“DO you have a pioneering spirit?” read the recent ad in the Jewish Week newspaper of New York. “Are you searching for a meaningful community where YOU can make a difference?”
To generations of American Jews, the pitch had a familiar ring. But this was not an invitation to settle the Promised Land. It was a call to repopulate New Orleans, a city known less for its Jewish culture than for its shellfish, sin and pre-Lenten carnival. ...
So far, Jewish leaders acknowledge that they have attracted only a few newcomers, such as Hal Karp, a former magazine writer from Dallas who is moving here to teach in the public schools.
Karp, 43, said he was “ready to fix the â¦ world down there.” After some financial problems, however, he almost bailed out on his move â until he received an e-mail from the Jewish Federation. In addition to the money, they offered to pair him with a Jewish “host family” who would help him get to know the city.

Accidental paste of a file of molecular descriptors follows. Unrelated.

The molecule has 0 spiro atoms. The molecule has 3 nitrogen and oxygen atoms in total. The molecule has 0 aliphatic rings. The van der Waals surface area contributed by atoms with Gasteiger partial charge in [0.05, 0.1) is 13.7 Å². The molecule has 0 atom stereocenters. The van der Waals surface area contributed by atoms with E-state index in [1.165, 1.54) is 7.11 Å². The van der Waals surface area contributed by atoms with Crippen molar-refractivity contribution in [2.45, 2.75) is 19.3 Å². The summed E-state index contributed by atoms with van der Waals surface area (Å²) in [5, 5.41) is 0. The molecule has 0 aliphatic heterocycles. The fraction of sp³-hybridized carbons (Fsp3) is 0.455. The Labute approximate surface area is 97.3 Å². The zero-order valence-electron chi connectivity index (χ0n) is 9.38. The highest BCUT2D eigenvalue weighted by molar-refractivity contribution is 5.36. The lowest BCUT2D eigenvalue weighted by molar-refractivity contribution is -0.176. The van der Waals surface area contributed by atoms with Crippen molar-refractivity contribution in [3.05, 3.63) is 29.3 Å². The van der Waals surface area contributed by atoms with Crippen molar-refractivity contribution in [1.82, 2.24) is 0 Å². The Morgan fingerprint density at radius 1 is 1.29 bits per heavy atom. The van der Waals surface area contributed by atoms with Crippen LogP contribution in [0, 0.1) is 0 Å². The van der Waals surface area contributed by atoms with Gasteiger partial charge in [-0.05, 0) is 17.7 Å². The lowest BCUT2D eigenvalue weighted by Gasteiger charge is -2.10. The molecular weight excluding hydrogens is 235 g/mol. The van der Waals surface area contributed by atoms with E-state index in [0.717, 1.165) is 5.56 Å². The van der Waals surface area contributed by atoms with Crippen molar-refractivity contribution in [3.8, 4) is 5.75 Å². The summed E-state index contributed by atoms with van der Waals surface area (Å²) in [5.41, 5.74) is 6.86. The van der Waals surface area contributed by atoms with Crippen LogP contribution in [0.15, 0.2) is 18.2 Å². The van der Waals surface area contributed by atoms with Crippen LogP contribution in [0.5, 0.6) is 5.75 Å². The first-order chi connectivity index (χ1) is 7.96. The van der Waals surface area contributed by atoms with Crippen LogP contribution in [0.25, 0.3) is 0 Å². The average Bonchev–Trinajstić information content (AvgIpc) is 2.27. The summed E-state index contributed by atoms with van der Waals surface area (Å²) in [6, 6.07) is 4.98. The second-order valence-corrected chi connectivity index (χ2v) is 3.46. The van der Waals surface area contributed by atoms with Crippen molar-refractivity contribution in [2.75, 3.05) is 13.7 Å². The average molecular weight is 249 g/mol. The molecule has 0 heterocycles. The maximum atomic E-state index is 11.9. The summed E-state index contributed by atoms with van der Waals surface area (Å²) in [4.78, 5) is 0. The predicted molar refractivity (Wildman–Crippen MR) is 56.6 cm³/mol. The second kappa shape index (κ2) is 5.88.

“It was really like someone sending you a life raft,” he said. “It was like they were saying, ‘We need Jews, and if you will come, we’ll welcome you.’ “